Federal employees accomplished a lot last year—it’s time to give them the respect they deserve.
Federal employees protect our health, safety and well-being—providing us with everything from disaster relief and environmental cleanup to new medical treatments and vaccines.
Yet all too often, federal employees are disrespected as uninspired bureaucrats and robotic paper pushers, or dismissed as members of a shady “deep state” working to undermine our democracy. Recent policies—like the now-repealed executive order that would have made it easier to fire career civil servants—is only the latest example of a decades-long pattern of deriding federal employees that has caused public trust in government to reach a historic low.
A closer look at federal employees dispels these myths. As we celebrate Public Service Recognition Week from May 2-8, it’s a good time to highlight some of the anonymous career officials—working behind the scenes as managers, policy experts, administrators and analysts—who solve our biggest challenges. To build a stronger democracy that serves and protects us all, we must respect and support federal employees and the vital expertise they bring to government. They deserve our gratitude for improving our lives in critical, yet unheralded, ways.
A prime example is Mary Frances Matthews, a program analyst at the Veterans Benefits Administration.
Matthews began her career working in one of the Department of Veterans Affairs’ North Carolina offices as a benefits administrator. She once awarded an older Vietnam veteran $250,000 of retroactive benefit payments after discovering a 15-year old clerical error in the VBA database. The experience opened her eyes to the value of public service.
“That definitely was one that affected me so much because I got to have such a positive impact,” she said.
But her impact was only just beginning.
In 2019, the VA implemented a new appeals system that would enable the agency to process disability claims more quickly. However, the VBA still had nearly 270,000 appeals awaiting adjudication—known as legacy appeals—as the agency prepared to launch the new system.
It was up to Matthews to reduce the backlog so the new system—critical for providing veterans in need with financial support—could launch quickly.
Typically, processing legacy appeals required employees scattered across dozens of field offices to work on different phases of cases at the same time.
Matthews revolutionized this outdated and complex method, creating a nationwide brokering system that assigned legacy appeals caseloads evenly across 56 different VBA offices. To do so, she worked with data analysts to understand how many employees each office had and which cases they could work on. Matthews then built, monitored and evaluated the new workflow manually, a colossal undertaking that in effect made her a human version of the VA’s regular computerized assignment system.
The brokering system has made a real difference for veterans, decreasing the VBA’s legacy appeals backlog by 87% and, in turn, enabling the VA to more quickly develop its new appeal process. That promises to reduce the average wait time on an appeals decision from three to seven years to 125 days.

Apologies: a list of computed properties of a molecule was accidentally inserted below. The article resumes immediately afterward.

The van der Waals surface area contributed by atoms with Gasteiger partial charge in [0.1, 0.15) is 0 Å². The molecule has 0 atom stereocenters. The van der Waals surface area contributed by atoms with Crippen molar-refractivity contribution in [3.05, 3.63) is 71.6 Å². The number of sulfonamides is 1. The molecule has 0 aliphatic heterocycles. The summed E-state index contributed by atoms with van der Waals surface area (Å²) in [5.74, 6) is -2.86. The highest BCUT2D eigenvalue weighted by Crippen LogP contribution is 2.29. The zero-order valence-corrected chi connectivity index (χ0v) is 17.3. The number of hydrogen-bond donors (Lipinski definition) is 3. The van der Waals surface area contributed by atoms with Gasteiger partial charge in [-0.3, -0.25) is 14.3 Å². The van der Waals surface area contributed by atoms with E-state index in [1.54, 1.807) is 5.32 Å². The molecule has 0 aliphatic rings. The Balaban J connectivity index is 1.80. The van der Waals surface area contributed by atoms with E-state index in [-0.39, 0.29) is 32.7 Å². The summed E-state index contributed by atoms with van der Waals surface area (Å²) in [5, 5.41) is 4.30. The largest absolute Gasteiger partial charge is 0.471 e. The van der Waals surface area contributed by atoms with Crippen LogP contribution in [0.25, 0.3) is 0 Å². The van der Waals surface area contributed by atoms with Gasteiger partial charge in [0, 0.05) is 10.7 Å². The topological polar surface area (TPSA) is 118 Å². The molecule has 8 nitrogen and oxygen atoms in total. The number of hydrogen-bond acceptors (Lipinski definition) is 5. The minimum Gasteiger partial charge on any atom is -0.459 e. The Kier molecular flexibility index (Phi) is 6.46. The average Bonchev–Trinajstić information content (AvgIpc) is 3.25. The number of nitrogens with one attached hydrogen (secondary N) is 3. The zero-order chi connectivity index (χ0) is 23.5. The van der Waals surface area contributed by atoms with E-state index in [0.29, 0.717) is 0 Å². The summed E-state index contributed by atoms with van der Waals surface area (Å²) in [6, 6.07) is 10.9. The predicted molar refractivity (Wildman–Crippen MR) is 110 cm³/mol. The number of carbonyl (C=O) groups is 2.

Matthews is only one of the countless federal employees who make our lives better.
William Hart-Cooper, a research chemist at the Agricultural Research Service, said he is “keeping this planet safe and clean for the next generation” by creating environmentally friendly disinfectants.
Lori Vislocky, a technical director at the Department of Homeland Security, said she is improving the national security landscape by creating a new vetting system that provides security screeners with critical intelligence about travelers to the U.S.
And Zack Schwartz, an information technology division chief at the Census Bureau, said he wanted to be “a part of something that impacted people every day” when he decided to partner with Google, Facebook, Twitter and Wikipedia to stop saboteurs from spreading false information about the 2020 census.
These are not the accomplishments of unimaginative bureaucrats, but the work of vital public servants who deserve our full support.
Fortunately, the current administration has taken steps to show federal employees that their work is valued, respected and appreciated. In a recent message, President Biden praised federal employees’ experience and expertise. Shortly thereafter, he issued an executive order that reinstituted civil service protections for federal workers and declared it official U.S. policy to “protect, empower and rebuild” the career workforce.
These efforts should be the first part of a new national agenda built around respecting and recognizing all federal workers. Our nation must continue to acknowledge the countless career civil servants who protect our health, safety and well-being. Only then will people realize the full depth and breadth of what our government does—and why it is so critical to our democracy.
Craig Newmark is the founder and customer service representative of Craigslist and Craig Newmark Philanthropies. Max Stier is the president and CEO of the nonpartisan, nonprofit Partnership for Public Service.
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